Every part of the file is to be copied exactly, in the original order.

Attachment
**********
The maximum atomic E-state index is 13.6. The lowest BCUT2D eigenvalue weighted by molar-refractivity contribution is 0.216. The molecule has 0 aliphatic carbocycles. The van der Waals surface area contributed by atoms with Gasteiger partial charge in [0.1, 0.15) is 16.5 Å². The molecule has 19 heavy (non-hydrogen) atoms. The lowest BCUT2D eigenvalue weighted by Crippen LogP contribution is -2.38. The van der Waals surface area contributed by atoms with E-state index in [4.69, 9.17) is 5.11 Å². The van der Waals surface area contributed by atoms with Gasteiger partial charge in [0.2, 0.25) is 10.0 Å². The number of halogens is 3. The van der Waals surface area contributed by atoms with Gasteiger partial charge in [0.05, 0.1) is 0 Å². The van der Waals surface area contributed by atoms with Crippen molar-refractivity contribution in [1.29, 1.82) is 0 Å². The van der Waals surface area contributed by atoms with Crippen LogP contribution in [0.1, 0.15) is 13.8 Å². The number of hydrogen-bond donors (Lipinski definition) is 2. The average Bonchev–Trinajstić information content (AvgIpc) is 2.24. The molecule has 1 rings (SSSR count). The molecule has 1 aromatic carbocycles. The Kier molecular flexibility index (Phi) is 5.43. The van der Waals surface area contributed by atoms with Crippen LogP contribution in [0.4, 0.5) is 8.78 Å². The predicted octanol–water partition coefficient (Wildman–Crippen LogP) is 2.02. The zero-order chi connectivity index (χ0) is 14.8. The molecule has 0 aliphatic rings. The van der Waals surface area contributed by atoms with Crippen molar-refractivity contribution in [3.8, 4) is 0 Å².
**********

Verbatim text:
The maximum atomic E-state index is 13.6. The lowest BCUT2D eigenvalue weighted by molar-refractivity contribution is 0.216. The molecule has 0 aliphatic carbocycles. The van der Waals surface area contributed by atoms with Gasteiger partial charge in [0.1, 0.15) is 16.5 Å². The molecule has 19 heavy (non-hydrogen) atoms. The lowest BCUT2D eigenvalue weighted by Crippen LogP contribution is -2.38. The van der Waals surface area contributed by atoms with E-state index in [4.69, 9.17) is 5.11 Å². The van der Waals surface area contributed by atoms with Gasteiger partial charge in [0.2, 0.25) is 10.0 Å². The number of halogens is 3. The van der Waals surface area contributed by atoms with Gasteiger partial charge in [0.05, 0.1) is 0 Å². The van der Waals surface area contributed by atoms with Crippen molar-refractivity contribution in [1.29, 1.82) is 0 Å². The van der Waals surface area contributed by atoms with Crippen LogP contribution in [0.1, 0.15) is 13.8 Å². The number of hydrogen-bond donors (Lipinski definition) is 2. The average Bonchev–Trinajstić information content (AvgIpc) is 2.24. The molecule has 1 rings (SSSR count). The molecule has 1 aromatic carbocycles. The Kier molecular flexibility index (Phi) is 5.43. The van der Waals surface area contributed by atoms with Crippen LogP contribution in [0.4, 0.5) is 8.78 Å². The predicted octanol–water partition coefficient (Wildman–Crippen LogP) is 2.02. The zero-order chi connectivity index (χ0) is 14.8. The molecule has 0 aliphatic rings. The van der Waals surface area contributed by atoms with Crippen molar-refractivity contribution in [3.8, 4) is 0 Å².